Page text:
I’ll be making a series of posts on Bernard Williams’ essay “Realism and Moralism in Political Theory.” (David R. and Derek B. and I have read and discussed this recently.) My purpose is pretty narrow: to get some idea of the content (and normative status) of what BW calls the basic legitimation demand (BLD). According to BW, when a state, in addition to adequately solving the “Hobbesian” problem of providing basic security (“the first political question”), meets BLD, it is legitimate (it comes to be permitted to make and enforce laws within some range of possible laws).
Of note, in contrast to Rawls’ liberal principle of legitimacy, BLD is supposed to apply generally – not just to liberal states or to states in conditions that are ripe for liberal constitutional democracy. According to BW, at least in principle and in some historical contexts, non-liberal states can be legitimate and BLD is meant to explain how this could be (or is or was) so. I don’t think Rawls denies this, but neither does he formulate or justify a general principle for state legitimacy. I’m interested in BW’s attempt at doing so. I have some thoughts. Continue reading
Consider two countries, X and Y.
X and Y sign an agreement. X unilaterally pulls out of the agreement at will, then attacks Y through the imposition of sanctions. Y insists on complying with the original agreement.
X then imposes secondary sanctions on any countries that do business with Y. Y insists on complying with the original agreement.
Time passes. X attacks Y again with more sanctions. The sanctions begin to take their toll. Y still complies with the original agreement.
Eventually, Y, the weaker party, decides to attack a third party, Z, which X had (unilaterally) pledged to defend. Y’s rationale: in attacking this third party, Y pulls X into a conflict where it, Y, enjoys a certain advantage that it doesn’t enjoy in a direct, frontal attack on X, which Y cannot win. The attack creates physical damage but no human casualties. Continue reading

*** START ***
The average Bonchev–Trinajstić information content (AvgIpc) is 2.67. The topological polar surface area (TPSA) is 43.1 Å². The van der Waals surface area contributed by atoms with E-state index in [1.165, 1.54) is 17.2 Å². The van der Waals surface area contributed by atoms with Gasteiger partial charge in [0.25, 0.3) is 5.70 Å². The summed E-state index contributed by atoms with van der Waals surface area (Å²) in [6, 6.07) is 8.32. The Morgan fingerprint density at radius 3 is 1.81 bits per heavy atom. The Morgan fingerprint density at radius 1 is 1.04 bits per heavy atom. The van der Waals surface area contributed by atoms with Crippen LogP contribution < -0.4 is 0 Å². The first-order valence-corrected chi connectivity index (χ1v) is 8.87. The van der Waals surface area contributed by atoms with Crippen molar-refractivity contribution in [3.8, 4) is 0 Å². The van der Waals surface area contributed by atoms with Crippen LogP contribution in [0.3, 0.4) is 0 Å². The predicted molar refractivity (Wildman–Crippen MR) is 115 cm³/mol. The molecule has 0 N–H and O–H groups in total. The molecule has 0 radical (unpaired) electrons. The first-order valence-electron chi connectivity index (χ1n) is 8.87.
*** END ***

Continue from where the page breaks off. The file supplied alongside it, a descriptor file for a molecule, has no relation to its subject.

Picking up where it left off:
In June 1963, when Nathaniel Branden published a piece on “Inherited Wealth” in The Objectivist Newsletter, he was still the beloved disciple of Ayn Rand, who reprinted his piece in her 1966 collection Capitalism: The Unknown Ideal, and continued to include it in subsequent editions despite her break with Branden in 1968. As Rand famously did not allow opinions deviating even in the slightest from her own to appear in journals or books that she edited, we can assume Branden speaks for Rand when he writes:
From a Bret Stephens column on the “Gulf of Oman” crisis:
Trump might be a liar, but the U.S. military isn’t. There are lingering questions about the types of munitions that hit the ships, and time should be given for a thorough investigation. But it would require a large dose of self-deception (or conspiracy theorizing) to pretend that Iran isn’t the likely culprit, or that its actions don’t represent a major escalation in the region.
How many fallacies do you see there? I was at first tempted to count two.
The first is a begged question: the U.S. military’s version of the event is true because the U.S. military doesn’t lie.